Malawian couple face 14-year jail sentence

Arrest of a same-sex couple in the African state spotlights endemic persecution

As the gay rights cause makes headway in Latin America, with same-sex marriage becoming legal in Uruguay, Brazil, Argentina and Mexico, a story from Africa has illustrated that this is not the case across the globe.

Tiwonge Chimbalanga, 29, and Steven Monjeza, 26, were arrested at their home in Malawi two days after they were married in a symbolic ceremony last weekend. They were accused of "unnatural practices between males" and gross indecency, and will face up to 14 years in prison if found guilty. Today they were denied bail, amid reports of beatings in prison.

It has remained unclear why they chose to make such a public statement -- homosexuality is illegal in the Southern African state. But the case has shone a spotlight on the terrible social and state persecution that gay people face in Africa.

Sadly, it is not a unique story. In Senegal last year, 25 men were arrested at a party and charged with committing indecent acts. In Uganda in 2008, several gay rights activists were arrested. There are countless more stories that do not cause sufficient international outcry to reach our ears.

But while other continents take steps towards acknowledging the human rights of homosexuals, there is a worrying tide of increasingly conservative legislation actually growing across Africa. Gay sex is illegal in 37 African countries, with Burundi the latest addition, criminalising it in 2009. Uganda's parliament is debating legislation that would introduce the death penalty for homosexuality, a policy already in place in Sudan and some northern states of Nigeria.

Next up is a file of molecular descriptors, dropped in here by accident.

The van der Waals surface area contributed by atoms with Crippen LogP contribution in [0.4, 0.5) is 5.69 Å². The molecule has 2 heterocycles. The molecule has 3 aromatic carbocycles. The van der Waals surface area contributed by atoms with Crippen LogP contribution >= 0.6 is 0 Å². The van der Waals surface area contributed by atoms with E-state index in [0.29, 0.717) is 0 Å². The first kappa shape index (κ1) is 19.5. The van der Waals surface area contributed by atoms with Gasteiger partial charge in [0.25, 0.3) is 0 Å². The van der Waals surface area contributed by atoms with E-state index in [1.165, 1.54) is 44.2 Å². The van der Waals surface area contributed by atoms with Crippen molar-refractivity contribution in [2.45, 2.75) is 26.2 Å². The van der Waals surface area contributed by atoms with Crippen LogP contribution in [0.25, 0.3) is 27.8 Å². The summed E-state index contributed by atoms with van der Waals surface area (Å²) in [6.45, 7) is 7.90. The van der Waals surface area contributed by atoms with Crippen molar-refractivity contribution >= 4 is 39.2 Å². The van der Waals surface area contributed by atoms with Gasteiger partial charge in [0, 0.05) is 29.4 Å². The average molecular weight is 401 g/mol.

South Africa is the only country on the continent that legally protects gay rights.

Pearson Mtata, professor of sociology at the University of Malawi, discussed the case of Chimbalanga and Monjeza on national radio, saying:

This has given us a wake-up call but also a new chapter in terms of how we deepen the discussion or the debate on the gay citizens in Malawi.

This seems optimistic, given that the magistrate said he was denying the men bail for their own protection: "The public out there is angry with them." Reports described a hostile crowd outside the court, taunting the couple.

But a glimmer of hope is the burgeoning gay rights movement, gathering force across Africa -- a handful of activists were there outside the court, too. Let's hope they have the strength to keep up the fight.

 

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Samira Shackle is a freelance journalist, who tweets @samirashackle. She was formerly a staff writer for the New Statesman.

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Quiz: Can you identify fake news?

The furore around "fake" news shows no sign of abating. Can you spot what's real and what's not?

Hillary Clinton has spoken out today to warn about the fake news epidemic sweeping the world. Clinton went as far as to say that "lives are at risk" from fake news, the day after Pope Francis compared reading fake news to eating poop. (Side note: with real news like that, who needs the fake stuff?)

The sweeping distrust in fake news has caused some confusion, however, as many are unsure about how to actually tell the reals and the fakes apart. Short from seeing whether the logo will scratch off and asking the man from the market where he got it from, how can you really identify fake news? Take our test to see whether you have all the answers.

 

 

In all seriousness, many claim that identifying fake news is a simple matter of checking the source and disbelieving anything "too good to be true". Unfortunately, however, fake news outlets post real stories too, and real news outlets often slip up and publish the fakes. Use fact-checking websites like Snopes to really get to the bottom of a story, and always do a quick Google before you share anything. 

Amelia Tait is a technology and digital culture writer at the New Statesman.